For lifetime contribution of outstanding nature in the design and development of military aircraft, and for pioneer work in space technology.
James Smith McDonnell early in life decided to become a builder of aircraft of his own design. The result has been a long series of major contributions to aircraft development, and to space flight advancement as well.
Born April 9, 1899, in Denver, Colorado, he entered Princeton University in 1917 and was graduated in 1921 with the degree of Bachelor of Science. He entered Massachusetts Institute of Technology to study aeronautical engineering, and at the same time applied for admission to the Army Air Corps Flying School in San Antonio, Texas, where he learned to fly. He received his Master’s degree from MIT in 1925.
He began his aeronautical career as a test pilot with the Huff-Daland Aircraft Company. In late 1924 he joined Consolidated Aircraft Company in Buffalo, New York, as stress analyst and draftsman. A year later he became assistant chief engineer of the Stout Metal Airplane Company, and in 1926 chief engineer of Hamilton-Aero Manufacturing Company.
In 1928 he formed McConnell and Associates in Chicago to design and build a small monoplane for the Guggenheim Safe Aircraft Competition. The plane, The Doodlebug, performed well on flight tests, but the engine failed twice during preliminary trials, putting the plane out of the Competition. He repaired it later and used it successfully in a barnstorming tour.
In 1933 he joined the Glenn L. Martin Company, where he became chief projects engineer for land planes. In 1938 he organized McDonnell Aircraft Corporation, in St. Louis, Missouri. Within a few months McDonnell had boldly entered an Army Air Corps design competition for a bomber-destroyer airplane. The bid led to research and development contracts, and the eventual purchase of a very small factory.
In 1943 McDonnell Aircraft received its big opportunity: an invitation from the Navy to develop a jet fighter that would operate from an aircraft carrier. By the war’s end the company had not only designed and built a successful carrier-based jet fighter, but also a pilotless aircraft missile, and the world’s first twin-engine helicopter. Subsequently, the company built 800 F-2 Banshees and 500 F-3 Demons for the Navy and 800 F-101 Voodoos for the Air Force. In 1958 it won a competition for the F-4 Phantom II Navy fighter, later manufacturing this aircraft for the Air Force as well. It produced the Air Force’s Quail missile and the airframe and propulsion units for the Navy’s Talos Missile.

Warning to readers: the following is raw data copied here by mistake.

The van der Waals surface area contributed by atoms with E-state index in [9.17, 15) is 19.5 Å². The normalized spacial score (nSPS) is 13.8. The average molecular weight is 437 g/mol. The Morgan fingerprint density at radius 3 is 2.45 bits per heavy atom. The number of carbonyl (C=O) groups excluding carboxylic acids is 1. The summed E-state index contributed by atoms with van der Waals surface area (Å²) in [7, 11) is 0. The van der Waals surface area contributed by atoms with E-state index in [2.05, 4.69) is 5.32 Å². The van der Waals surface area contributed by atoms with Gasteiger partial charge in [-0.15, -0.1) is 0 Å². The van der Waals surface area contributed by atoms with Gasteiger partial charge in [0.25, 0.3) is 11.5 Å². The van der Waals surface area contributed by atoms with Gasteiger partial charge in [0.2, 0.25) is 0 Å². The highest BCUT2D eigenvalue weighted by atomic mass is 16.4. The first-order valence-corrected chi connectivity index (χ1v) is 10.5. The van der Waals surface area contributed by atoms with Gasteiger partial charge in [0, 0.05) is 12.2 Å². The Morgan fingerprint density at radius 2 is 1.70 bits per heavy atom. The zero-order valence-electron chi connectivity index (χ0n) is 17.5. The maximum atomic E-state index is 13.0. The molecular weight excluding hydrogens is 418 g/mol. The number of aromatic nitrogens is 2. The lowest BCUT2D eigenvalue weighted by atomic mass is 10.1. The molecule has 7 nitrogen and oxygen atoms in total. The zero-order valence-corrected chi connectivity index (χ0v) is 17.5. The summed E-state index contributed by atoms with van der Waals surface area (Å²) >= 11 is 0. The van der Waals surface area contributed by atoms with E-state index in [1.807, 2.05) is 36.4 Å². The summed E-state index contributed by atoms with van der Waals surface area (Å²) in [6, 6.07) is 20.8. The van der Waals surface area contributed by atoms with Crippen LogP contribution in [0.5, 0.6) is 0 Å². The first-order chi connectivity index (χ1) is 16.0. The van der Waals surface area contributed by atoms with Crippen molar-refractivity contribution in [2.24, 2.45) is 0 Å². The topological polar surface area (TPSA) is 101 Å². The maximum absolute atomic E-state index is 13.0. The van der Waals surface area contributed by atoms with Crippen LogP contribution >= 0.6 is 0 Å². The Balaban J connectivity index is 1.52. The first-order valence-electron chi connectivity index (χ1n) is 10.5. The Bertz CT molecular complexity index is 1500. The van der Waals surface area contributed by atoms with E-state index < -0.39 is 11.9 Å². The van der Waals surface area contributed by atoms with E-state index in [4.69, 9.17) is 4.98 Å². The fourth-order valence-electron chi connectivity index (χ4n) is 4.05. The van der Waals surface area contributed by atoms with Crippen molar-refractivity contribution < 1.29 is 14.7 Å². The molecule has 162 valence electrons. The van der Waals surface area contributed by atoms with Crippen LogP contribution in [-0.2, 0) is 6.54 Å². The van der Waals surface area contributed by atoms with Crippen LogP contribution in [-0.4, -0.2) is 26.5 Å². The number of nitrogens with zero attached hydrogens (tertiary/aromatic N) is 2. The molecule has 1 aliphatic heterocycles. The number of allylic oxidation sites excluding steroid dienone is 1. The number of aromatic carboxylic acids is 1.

In 1959 McDonnell Aircraft was selected to design, develop, and construct the first U.S. manned spacecraft for the National Aeronautics and Space Administration’s Project Mercury. It subsequently received a contract to build the two-man Gemini spacecraft for NASA. Its ASSET glide re-entry vehicle for the Air Force was successfully flown in September 1963. McDonnell died August 22, 1980.
For significant public service of enduring value in development of military and civil air transportation and for his contributions as a dynamic leader and articulate spokesman for U.S. aviation progress.
No one has called him anything but “C.R.”
But Time magazine, in a cover story at the dawn of the jet age, also called him “a living legend in U.S. aviation” and a man who embraced “the shrewd calculations of a gambler, the financial sagacity of a banker, and the dedication of a monk.” And, added Time:
“He has done more than any other man to improve the service and standards of U.S. airlines.”
Strong words but deserved words for this tall, bluff Texan who got into the airline business in 1928 as treasurer of Texas Air Transport and took over as head of American Airlines in 1934—when American was an unprofitable, disorganized and disheartened carrier. Among its more dubious traditions was a predecessor president who was afraid to fly and a corps of pilots who went to work wearing different uniforms. Under C.R.’s leadership, American became one of the world’s greatest airlines.
It was Smith who convinced Donald Douglas to build the DC-3, and it was Smith who during World War II helped organize the Military Air Transport Command and build it into a world-girdling operation of incredible efficiency. At war’s end, he came back to American and told his colleagues to get ready for a new era in air transportation—one that would see the airplane replace the train and steamboat as the primary mode of travel. That prediction merely reflected a faith in the future of commercial aviation that ran through his veins like super-charged blood.
An airline chieftain who combined the paternalism of a W. A. Patterson with the tough command charisma of a Robert F. Six, C. R. guided American into the jet age before retiring in 1968. Typically, he could not stand to be inactive; he served briefly as Lyndon Johnson’s Secretary of Commerce and returned to American in 1973 to serve as interim Chairman while the airline was being reorganized.